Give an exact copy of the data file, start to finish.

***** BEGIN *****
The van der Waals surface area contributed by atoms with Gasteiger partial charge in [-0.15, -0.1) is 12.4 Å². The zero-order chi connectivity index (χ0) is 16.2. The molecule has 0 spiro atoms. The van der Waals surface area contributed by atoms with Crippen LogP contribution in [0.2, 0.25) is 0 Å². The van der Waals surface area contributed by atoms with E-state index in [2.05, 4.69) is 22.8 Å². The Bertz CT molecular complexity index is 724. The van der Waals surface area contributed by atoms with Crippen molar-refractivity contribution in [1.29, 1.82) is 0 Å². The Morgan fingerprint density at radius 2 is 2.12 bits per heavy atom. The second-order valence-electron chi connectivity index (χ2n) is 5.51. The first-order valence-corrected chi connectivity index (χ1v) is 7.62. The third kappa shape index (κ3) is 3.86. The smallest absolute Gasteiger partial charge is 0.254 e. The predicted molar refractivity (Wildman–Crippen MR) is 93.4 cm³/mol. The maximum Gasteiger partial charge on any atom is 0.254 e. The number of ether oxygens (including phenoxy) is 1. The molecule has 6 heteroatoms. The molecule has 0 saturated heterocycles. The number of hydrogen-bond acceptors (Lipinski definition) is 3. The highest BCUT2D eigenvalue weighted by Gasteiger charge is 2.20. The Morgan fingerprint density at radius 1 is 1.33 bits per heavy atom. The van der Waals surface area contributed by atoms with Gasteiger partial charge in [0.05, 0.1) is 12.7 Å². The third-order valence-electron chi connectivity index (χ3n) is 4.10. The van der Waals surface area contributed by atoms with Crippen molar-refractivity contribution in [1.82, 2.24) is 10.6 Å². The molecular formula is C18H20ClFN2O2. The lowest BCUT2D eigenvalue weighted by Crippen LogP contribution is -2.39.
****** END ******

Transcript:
The van der Waals surface area contributed by atoms with Gasteiger partial charge in [-0.15, -0.1) is 12.4 Å². The zero-order chi connectivity index (χ0) is 16.2. The molecule has 0 spiro atoms. The van der Waals surface area contributed by atoms with Crippen LogP contribution in [0.2, 0.25) is 0 Å². The van der Waals surface area contributed by atoms with E-state index in [2.05, 4.69) is 22.8 Å². The Bertz CT molecular complexity index is 724. The van der Waals surface area contributed by atoms with Crippen molar-refractivity contribution in [1.29, 1.82) is 0 Å². The Morgan fingerprint density at radius 2 is 2.12 bits per heavy atom. The second-order valence-electron chi connectivity index (χ2n) is 5.51. The first-order valence-corrected chi connectivity index (χ1v) is 7.62. The third kappa shape index (κ3) is 3.86. The smallest absolute Gasteiger partial charge is 0.254 e. The predicted molar refractivity (Wildman–Crippen MR) is 93.4 cm³/mol. The maximum Gasteiger partial charge on any atom is 0.254 e. The number of ether oxygens (including phenoxy) is 1. The molecule has 6 heteroatoms. The molecule has 0 saturated heterocycles. The number of hydrogen-bond acceptors (Lipinski definition) is 3. The highest BCUT2D eigenvalue weighted by Gasteiger charge is 2.20. The Morgan fingerprint density at radius 1 is 1.33 bits per heavy atom. The van der Waals surface area contributed by atoms with Gasteiger partial charge in [0.05, 0.1) is 12.7 Å². The third-order valence-electron chi connectivity index (χ3n) is 4.10. The van der Waals surface area contributed by atoms with Crippen molar-refractivity contribution in [1.82, 2.24) is 10.6 Å². The molecular formula is C18H20ClFN2O2. The lowest BCUT2D eigenvalue weighted by Crippen LogP contribution is -2.39.